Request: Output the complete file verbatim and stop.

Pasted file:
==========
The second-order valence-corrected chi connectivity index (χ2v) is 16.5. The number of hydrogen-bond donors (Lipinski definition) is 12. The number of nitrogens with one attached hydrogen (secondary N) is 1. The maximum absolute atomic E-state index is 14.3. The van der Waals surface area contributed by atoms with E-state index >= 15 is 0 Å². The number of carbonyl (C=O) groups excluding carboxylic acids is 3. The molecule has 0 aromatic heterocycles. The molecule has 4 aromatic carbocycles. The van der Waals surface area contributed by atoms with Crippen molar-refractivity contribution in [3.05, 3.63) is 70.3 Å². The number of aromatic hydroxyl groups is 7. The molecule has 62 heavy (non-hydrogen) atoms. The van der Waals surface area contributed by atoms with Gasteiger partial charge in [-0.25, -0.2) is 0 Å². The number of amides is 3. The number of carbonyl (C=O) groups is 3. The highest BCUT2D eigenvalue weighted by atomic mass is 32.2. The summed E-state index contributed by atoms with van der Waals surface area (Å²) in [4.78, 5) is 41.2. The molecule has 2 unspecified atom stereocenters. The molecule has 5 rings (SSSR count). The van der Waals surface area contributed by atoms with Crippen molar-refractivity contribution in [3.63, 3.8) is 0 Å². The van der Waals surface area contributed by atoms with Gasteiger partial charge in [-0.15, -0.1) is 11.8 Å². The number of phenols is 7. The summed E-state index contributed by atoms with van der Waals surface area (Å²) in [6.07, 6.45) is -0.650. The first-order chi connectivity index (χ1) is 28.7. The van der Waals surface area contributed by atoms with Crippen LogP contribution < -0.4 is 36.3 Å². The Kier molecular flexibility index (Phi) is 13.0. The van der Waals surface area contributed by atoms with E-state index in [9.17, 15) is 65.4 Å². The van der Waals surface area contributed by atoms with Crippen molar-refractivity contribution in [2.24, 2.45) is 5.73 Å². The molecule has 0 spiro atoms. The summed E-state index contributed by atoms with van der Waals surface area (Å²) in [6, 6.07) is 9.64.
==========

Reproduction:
The second-order valence-corrected chi connectivity index (χ2v) is 16.5. The number of hydrogen-bond donors (Lipinski definition) is 12. The number of nitrogens with one attached hydrogen (secondary N) is 1. The maximum absolute atomic E-state index is 14.3. The van der Waals surface area contributed by atoms with E-state index >= 15 is 0 Å². The number of carbonyl (C=O) groups excluding carboxylic acids is 3. The molecule has 0 aromatic heterocycles. The molecule has 4 aromatic carbocycles. The van der Waals surface area contributed by atoms with Crippen molar-refractivity contribution in [3.05, 3.63) is 70.3 Å². The number of aromatic hydroxyl groups is 7. The molecule has 62 heavy (non-hydrogen) atoms. The van der Waals surface area contributed by atoms with Gasteiger partial charge in [-0.25, -0.2) is 0 Å². The number of amides is 3. The number of carbonyl (C=O) groups is 3. The highest BCUT2D eigenvalue weighted by atomic mass is 32.2. The summed E-state index contributed by atoms with van der Waals surface area (Å²) in [4.78, 5) is 41.2. The molecule has 2 unspecified atom stereocenters. The molecule has 5 rings (SSSR count). The van der Waals surface area contributed by atoms with Crippen molar-refractivity contribution in [3.63, 3.8) is 0 Å². The van der Waals surface area contributed by atoms with Gasteiger partial charge in [-0.15, -0.1) is 11.8 Å². The number of phenols is 7. The summed E-state index contributed by atoms with van der Waals surface area (Å²) in [6.07, 6.45) is -0.650. The first-order chi connectivity index (χ1) is 28.7. The van der Waals surface area contributed by atoms with Crippen LogP contribution < -0.4 is 36.3 Å². The Kier molecular flexibility index (Phi) is 13.0. The van der Waals surface area contributed by atoms with E-state index in [9.17, 15) is 65.4 Å². The van der Waals surface area contributed by atoms with Crippen molar-refractivity contribution in [2.24, 2.45) is 5.73 Å². The molecule has 0 spiro atoms. The summed E-state index contributed by atoms with van der Waals surface area (Å²) in [6, 6.07) is 9.64.